There are three Greek banks (Eurobank, Vojvodjanska and Piraeus) which have around 10% market share (EUR 2,7 bn). Radovan Jelasic, former governor of National Bank of Serbia, now a member of the Hellenic Financial Stability Fund in Greece, confirmed in an interview that all Greek banks in Serbia are up for sale. It has been also stated that these potential sales are a part of Greece’s agreement with the European Commission, European Central Bank and the International Monetary Fund. This group of banks represent significant potential for further consolidation of the market.
Certainly, a major part of the market in queue for sale, merger or restructuring are banks directly or indirectly owned by the Serbian state. These banks have the following state participation:
- Postanska and Srpska 70%
- Komercijalna around 40%
- Jubmes around 20%
- MTS and Jugobanka Jugbanka KM are indirectly owned by the state (partially owned by state owned companies).
Total market share of all banks in this group is slightly above 17% (EUR 4,5 bn), but under significant influence of Komercijalna bank 12,4% (EUR 3,3 bn) and Postanska bank 4,1% (EUR 1,1 bn).
Some of the banks are working on strategical and operational improvements (Komercijalna, Postanska) which can be also interpreted as a window dressing and preparation for sales. There is no clear State strategy in respect to these banks, but Government is making steps forward to enable its potential exit. The new Regulation on the Manner and the Procedure of Trade of Stocks of the Banks Owned by Republic of Serbia which was rendered and came into force on 12th May 2017, may be a sign in that direction.
The Regulation prescribes the manner and the procedure of trade, outside of regulated market, the following stocks:
- stocks issued by the banks when the lawful owner of such stocks is Republic of Serbia, based on the Law Governing the Relations between the Federal Republic of Yugoslavia and Legal Entities and Banks within the Territory of the Federal Republic of Yugoslavia Being the Original Debtors or Guarantors toward the Paris Club and London Club Creditor, and
- Stocks issued by the banks, when the lawful owner of such stocks is Republic of Serbia.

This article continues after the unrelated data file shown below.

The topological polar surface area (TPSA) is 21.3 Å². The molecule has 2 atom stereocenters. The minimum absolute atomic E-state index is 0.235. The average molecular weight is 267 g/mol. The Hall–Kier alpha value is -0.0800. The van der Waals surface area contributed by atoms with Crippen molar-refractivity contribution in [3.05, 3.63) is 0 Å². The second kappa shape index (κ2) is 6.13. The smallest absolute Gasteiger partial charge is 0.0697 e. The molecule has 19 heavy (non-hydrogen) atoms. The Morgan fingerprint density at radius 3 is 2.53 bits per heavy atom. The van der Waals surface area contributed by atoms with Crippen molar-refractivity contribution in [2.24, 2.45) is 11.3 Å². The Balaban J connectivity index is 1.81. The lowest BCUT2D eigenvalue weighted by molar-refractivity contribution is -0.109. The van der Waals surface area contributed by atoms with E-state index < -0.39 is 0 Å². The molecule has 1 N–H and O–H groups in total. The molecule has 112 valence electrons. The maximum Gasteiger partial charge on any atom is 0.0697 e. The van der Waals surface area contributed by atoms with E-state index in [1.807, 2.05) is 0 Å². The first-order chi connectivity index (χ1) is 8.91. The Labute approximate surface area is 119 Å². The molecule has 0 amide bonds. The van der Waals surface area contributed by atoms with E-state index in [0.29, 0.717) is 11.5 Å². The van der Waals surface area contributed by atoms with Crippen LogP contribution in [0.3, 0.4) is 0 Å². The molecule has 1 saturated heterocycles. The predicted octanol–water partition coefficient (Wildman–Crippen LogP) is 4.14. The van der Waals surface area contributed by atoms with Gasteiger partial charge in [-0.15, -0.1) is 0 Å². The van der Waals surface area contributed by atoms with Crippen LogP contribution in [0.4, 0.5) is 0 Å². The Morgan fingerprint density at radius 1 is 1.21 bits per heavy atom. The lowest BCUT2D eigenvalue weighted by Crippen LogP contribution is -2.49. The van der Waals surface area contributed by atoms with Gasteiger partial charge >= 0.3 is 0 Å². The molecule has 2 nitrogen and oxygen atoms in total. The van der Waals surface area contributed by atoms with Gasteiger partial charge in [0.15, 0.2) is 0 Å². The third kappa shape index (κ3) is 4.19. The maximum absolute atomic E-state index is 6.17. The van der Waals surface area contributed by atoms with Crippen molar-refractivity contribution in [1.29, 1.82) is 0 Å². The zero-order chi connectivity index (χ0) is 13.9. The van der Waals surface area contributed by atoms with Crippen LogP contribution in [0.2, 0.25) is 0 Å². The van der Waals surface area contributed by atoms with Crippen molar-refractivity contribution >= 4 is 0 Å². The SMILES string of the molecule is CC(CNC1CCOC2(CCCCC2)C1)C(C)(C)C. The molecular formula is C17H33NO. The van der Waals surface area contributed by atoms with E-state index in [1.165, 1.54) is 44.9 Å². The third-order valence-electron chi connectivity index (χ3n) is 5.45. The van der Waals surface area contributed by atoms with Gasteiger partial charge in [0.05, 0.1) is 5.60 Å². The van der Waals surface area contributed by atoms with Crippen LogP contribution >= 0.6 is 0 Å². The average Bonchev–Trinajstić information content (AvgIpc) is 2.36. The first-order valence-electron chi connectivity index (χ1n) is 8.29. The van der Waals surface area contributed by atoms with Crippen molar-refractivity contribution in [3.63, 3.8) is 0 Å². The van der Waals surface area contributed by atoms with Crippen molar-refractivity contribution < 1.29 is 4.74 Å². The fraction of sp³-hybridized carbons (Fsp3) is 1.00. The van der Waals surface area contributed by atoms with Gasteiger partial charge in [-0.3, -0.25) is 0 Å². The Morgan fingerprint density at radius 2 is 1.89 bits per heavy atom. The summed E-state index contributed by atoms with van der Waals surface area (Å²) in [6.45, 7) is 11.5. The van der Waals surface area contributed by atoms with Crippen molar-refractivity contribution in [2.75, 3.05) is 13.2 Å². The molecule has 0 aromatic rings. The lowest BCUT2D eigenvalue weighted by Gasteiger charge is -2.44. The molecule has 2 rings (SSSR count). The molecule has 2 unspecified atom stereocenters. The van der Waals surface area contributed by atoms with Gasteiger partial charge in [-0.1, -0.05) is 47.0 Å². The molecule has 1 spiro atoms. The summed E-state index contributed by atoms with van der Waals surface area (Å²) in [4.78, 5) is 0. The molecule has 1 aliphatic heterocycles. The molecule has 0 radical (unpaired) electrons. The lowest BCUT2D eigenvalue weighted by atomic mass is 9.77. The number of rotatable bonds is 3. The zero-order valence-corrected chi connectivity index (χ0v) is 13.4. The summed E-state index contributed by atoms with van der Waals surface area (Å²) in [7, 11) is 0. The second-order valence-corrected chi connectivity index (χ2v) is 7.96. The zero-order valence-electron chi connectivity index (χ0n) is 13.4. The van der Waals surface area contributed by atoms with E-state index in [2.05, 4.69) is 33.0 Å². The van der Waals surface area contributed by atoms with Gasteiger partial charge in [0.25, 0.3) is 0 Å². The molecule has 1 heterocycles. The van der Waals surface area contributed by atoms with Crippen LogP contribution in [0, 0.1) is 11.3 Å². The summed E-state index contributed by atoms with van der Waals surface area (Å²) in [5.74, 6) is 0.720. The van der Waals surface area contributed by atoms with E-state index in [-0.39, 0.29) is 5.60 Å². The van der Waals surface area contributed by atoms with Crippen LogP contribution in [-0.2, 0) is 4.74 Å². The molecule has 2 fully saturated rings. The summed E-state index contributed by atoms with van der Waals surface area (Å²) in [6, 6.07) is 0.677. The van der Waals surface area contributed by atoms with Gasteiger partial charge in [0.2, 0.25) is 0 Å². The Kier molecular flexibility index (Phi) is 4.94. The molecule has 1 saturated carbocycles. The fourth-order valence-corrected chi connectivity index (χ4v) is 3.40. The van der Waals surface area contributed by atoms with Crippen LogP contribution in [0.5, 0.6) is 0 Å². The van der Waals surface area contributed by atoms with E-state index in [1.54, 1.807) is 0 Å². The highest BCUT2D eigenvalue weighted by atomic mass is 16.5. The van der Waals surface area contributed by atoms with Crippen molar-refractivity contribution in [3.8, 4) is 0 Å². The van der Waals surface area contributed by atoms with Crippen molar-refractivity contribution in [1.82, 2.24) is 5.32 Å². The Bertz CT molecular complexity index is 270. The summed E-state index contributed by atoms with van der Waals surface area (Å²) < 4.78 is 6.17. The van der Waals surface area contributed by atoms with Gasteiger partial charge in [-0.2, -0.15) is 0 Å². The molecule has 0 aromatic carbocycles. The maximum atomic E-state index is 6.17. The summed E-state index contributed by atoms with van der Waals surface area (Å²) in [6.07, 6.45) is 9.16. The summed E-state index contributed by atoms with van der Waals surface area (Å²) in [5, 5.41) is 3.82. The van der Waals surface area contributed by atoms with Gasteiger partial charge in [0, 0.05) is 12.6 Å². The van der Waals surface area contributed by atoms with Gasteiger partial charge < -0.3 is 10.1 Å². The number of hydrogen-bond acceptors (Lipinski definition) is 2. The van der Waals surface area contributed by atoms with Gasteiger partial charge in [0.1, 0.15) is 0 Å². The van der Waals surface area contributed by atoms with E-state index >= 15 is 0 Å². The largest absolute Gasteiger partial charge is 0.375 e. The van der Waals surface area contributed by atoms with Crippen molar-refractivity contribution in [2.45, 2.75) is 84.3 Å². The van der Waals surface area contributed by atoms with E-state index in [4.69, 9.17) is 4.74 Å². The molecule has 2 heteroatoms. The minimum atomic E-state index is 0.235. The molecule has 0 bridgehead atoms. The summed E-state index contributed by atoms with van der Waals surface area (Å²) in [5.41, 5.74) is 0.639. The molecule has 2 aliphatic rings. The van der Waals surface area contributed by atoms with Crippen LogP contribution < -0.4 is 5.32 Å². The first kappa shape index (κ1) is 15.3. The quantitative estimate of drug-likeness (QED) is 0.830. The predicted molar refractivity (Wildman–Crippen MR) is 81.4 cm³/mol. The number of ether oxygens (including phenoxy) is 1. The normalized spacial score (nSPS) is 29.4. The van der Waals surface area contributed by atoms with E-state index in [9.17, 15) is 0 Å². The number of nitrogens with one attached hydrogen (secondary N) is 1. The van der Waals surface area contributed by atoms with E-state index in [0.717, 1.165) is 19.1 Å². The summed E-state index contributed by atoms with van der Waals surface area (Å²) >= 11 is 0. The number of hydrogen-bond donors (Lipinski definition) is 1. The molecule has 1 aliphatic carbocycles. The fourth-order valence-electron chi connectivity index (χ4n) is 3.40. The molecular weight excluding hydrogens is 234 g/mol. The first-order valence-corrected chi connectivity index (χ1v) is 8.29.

However, Article 57 of the Regulation states that the Regulation shall be also applied accordingly in cases of trade of the following stocks:
- Stocks issued by the banks, when the lawful owner of such stocks is Deposit Insurance Agency,
- Stocks issued by the banks, when the lawful owners of such stocks authorized the Deposit Insurance Agency to sell, in their name and on their behalf, those stocks to a third party, and
- Stocks issued by banks, when such trade is undertaken in the process of liquidating the assets of the banks in bankruptcy or liquidation proceeding in which the Deposit Insurance Agency act as a trustee.
The Regulation states that the Government of Republic of Serbia, pursuant to proposal of Ministry of Finance makes a decision to sell Stocks in some of the ways prescribed by the Regulation, but the main focus of the Regulation is selling the Stocks via tender procedure.
The Regulations goes to describe tender procedures in detail, by making a distinction between one-degree tender procedure and two-degree tender procedure.
Also, the Regulation prescribes the conditions of establishment of the tender commission, its functioning and composition.
We will see in near future whether the Serbian state will use this prescribed form in order to decrease its participation in bank’s ownership.
This year started well and it is not too optimistic to expect that further consolidation will continue. It is well known fact that some of the banks are considering to exit the market, which does not mean the lack of interest for investing in Serbia. It is just a sign that current level of fragmentation is unsustainable in the long run. Those who stay will be confronted with a huge challenge to act and change fast, same as for all other banks around the world.